Companies into customer service business want to recognize their customers, and a new system developed by British Airways is set to take that recognition to a whole new level, even enabling its staff to put a face to the name before the customer sets foot in the airport.
The program, known as ‘Know Me’ and developed over several years, is now beginning to be rolled out. The purpose? Collate data from every experience the customer has with the airline and translate that into meaningful service for that individual.
Let’s say that you are a Silver Executive Club member and are flying business class for the first time, then you may be welcomed by a crew member and they will explain the benefits of the cabin. Or if you are a coach class customer, and have had an experience of issues on previous flights, say a delay due to weather, the crew will be informed of that and will be able to go the extra mile, recognize the previous issue and thank the customer for their continued patronage. This feature also enables the crew to feedback useful information about the airline’s most loyal customers, enabling the airline to further personalize the service they receive on their next trip.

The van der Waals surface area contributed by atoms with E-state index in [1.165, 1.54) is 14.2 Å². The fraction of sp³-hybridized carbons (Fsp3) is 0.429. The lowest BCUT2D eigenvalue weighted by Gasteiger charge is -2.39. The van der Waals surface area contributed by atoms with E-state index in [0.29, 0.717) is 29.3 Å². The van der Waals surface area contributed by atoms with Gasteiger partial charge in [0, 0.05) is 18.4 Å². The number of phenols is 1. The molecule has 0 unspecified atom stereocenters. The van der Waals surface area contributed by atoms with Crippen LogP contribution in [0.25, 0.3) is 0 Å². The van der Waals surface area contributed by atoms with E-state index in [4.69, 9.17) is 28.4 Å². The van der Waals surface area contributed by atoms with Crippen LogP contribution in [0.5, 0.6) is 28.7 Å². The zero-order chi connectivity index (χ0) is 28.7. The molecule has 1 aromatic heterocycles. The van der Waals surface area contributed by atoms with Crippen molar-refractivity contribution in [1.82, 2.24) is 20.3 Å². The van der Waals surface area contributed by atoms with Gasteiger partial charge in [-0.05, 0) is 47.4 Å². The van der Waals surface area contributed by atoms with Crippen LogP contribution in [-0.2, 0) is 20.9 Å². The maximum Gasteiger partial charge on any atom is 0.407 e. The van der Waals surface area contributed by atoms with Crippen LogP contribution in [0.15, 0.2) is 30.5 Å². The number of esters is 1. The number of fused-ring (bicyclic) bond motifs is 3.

As part of the program a ‘delivery lab’ has also been set up to analyse the way the airline communicates with customers so that only the most relevant and interesting messages are sent to them. The airline is aiming to send 4,500 of these personal recognition messages a day by the end of 2012 with even greater scope for growth in the future. The personal recognition message is just a guide; it’s the customer service staff and cabin crew that bring it to life, enabling them to be more intuitive and proactive.
Some people may call this “better & personalized customer service” especially if you have experienced issues with the airline many times, while others may think it is creepy for an airline to keep track of their routes, experiences and, maybe, personal information.
Although the early results have been extremely positive, claims Jo Boswell, head of customer analysis at British Airways, and their customers “love being recognized and treated as an individual”.
While airlines around the world have been trying to provide the best customer service for their passengers, simple perks like lower prices, rebate checks, discounts on the next flight or a plain, simple “thank you for being loyal to us, how can we make it better?” can go a long way when it comes to keeping customers loyal and happy.